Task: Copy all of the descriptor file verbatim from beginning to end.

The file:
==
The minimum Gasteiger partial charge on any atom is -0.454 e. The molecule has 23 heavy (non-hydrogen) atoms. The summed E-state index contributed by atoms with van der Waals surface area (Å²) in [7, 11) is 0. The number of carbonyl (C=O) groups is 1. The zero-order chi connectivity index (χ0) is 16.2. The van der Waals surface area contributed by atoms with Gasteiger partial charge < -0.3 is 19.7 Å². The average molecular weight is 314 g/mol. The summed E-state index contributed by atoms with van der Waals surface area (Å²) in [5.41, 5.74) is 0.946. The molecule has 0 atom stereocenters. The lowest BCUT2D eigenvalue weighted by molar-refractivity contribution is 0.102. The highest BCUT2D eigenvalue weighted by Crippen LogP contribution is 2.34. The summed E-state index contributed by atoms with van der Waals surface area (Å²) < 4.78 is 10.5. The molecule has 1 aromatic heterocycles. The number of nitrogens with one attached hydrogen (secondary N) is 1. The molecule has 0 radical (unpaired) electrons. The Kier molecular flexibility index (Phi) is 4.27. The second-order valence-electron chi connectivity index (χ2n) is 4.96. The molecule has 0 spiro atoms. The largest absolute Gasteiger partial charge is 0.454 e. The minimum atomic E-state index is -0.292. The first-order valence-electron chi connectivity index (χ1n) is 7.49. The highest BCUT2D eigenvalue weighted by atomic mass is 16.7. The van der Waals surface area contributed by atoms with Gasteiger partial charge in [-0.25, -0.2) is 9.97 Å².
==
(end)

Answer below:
The minimum Gasteiger partial charge on any atom is -0.454 e. The molecule has 23 heavy (non-hydrogen) atoms. The summed E-state index contributed by atoms with van der Waals surface area (Å²) in [7, 11) is 0. The number of carbonyl (C=O) groups is 1. The zero-order chi connectivity index (χ0) is 16.2. The van der Waals surface area contributed by atoms with Gasteiger partial charge < -0.3 is 19.7 Å². The average molecular weight is 314 g/mol. The summed E-state index contributed by atoms with van der Waals surface area (Å²) in [5.41, 5.74) is 0.946. The molecule has 0 atom stereocenters. The lowest BCUT2D eigenvalue weighted by molar-refractivity contribution is 0.102. The highest BCUT2D eigenvalue weighted by Crippen LogP contribution is 2.34. The summed E-state index contributed by atoms with van der Waals surface area (Å²) < 4.78 is 10.5. The molecule has 1 aromatic heterocycles. The number of nitrogens with one attached hydrogen (secondary N) is 1. The molecule has 0 radical (unpaired) electrons. The Kier molecular flexibility index (Phi) is 4.27. The second-order valence-electron chi connectivity index (χ2n) is 4.96. The molecule has 0 spiro atoms. The largest absolute Gasteiger partial charge is 0.454 e. The minimum atomic E-state index is -0.292. The first-order valence-electron chi connectivity index (χ1n) is 7.49. The highest BCUT2D eigenvalue weighted by atomic mass is 16.7. The van der Waals surface area contributed by atoms with Gasteiger partial charge in [-0.25, -0.2) is 9.97 Å².